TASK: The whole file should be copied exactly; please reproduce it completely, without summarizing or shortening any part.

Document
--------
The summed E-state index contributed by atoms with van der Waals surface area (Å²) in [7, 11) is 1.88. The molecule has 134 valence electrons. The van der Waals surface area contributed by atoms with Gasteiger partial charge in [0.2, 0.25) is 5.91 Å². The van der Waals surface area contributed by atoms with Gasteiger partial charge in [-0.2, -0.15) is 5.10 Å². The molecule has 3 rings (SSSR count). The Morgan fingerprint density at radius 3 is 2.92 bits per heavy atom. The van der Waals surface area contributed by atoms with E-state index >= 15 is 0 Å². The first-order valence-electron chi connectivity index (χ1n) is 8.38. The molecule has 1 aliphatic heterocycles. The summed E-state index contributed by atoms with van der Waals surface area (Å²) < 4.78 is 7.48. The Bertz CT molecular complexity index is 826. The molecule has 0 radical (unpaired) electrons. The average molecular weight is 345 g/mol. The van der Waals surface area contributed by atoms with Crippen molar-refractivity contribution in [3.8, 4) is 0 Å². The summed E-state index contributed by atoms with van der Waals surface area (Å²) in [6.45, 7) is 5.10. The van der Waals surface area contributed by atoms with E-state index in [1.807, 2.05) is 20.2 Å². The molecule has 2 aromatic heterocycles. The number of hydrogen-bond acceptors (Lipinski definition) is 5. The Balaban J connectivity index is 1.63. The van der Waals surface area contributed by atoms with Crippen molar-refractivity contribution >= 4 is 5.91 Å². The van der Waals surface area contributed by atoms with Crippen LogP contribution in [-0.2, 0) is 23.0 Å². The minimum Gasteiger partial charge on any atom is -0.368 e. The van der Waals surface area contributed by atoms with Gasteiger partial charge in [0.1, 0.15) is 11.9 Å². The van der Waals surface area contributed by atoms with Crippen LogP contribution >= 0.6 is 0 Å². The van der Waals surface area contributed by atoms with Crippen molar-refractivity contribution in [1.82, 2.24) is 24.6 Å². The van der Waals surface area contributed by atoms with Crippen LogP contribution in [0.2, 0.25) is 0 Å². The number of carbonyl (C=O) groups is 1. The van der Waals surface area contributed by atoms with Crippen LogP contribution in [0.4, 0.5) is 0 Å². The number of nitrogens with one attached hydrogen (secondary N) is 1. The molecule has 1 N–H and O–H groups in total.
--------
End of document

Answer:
The summed E-state index contributed by atoms with van der Waals surface area (Å²) in [7, 11) is 1.88. The molecule has 134 valence electrons. The van der Waals surface area contributed by atoms with Gasteiger partial charge in [0.2, 0.25) is 5.91 Å². The van der Waals surface area contributed by atoms with Gasteiger partial charge in [-0.2, -0.15) is 5.10 Å². The molecule has 3 rings (SSSR count). The Morgan fingerprint density at radius 3 is 2.92 bits per heavy atom. The van der Waals surface area contributed by atoms with E-state index >= 15 is 0 Å². The first-order valence-electron chi connectivity index (χ1n) is 8.38. The molecule has 1 aliphatic heterocycles. The summed E-state index contributed by atoms with van der Waals surface area (Å²) < 4.78 is 7.48. The Bertz CT molecular complexity index is 826. The molecule has 0 radical (unpaired) electrons. The average molecular weight is 345 g/mol. The van der Waals surface area contributed by atoms with Crippen molar-refractivity contribution in [3.8, 4) is 0 Å². The summed E-state index contributed by atoms with van der Waals surface area (Å²) in [6.45, 7) is 5.10. The van der Waals surface area contributed by atoms with E-state index in [1.807, 2.05) is 20.2 Å². The molecule has 2 aromatic heterocycles. The number of hydrogen-bond acceptors (Lipinski definition) is 5. The Balaban J connectivity index is 1.63. The van der Waals surface area contributed by atoms with Crippen molar-refractivity contribution >= 4 is 5.91 Å². The van der Waals surface area contributed by atoms with Crippen LogP contribution in [-0.2, 0) is 23.0 Å². The minimum Gasteiger partial charge on any atom is -0.368 e. The van der Waals surface area contributed by atoms with Gasteiger partial charge in [0.1, 0.15) is 11.9 Å². The van der Waals surface area contributed by atoms with Crippen LogP contribution >= 0.6 is 0 Å². The van der Waals surface area contributed by atoms with Crippen molar-refractivity contribution in [1.82, 2.24) is 24.6 Å². The van der Waals surface area contributed by atoms with Crippen LogP contribution in [0.2, 0.25) is 0 Å². The number of carbonyl (C=O) groups is 1. The van der Waals surface area contributed by atoms with Crippen LogP contribution in [0.4, 0.5) is 0 Å². The number of nitrogens with one attached hydrogen (secondary N) is 1. The molecule has 1 N–H and O–H groups in total.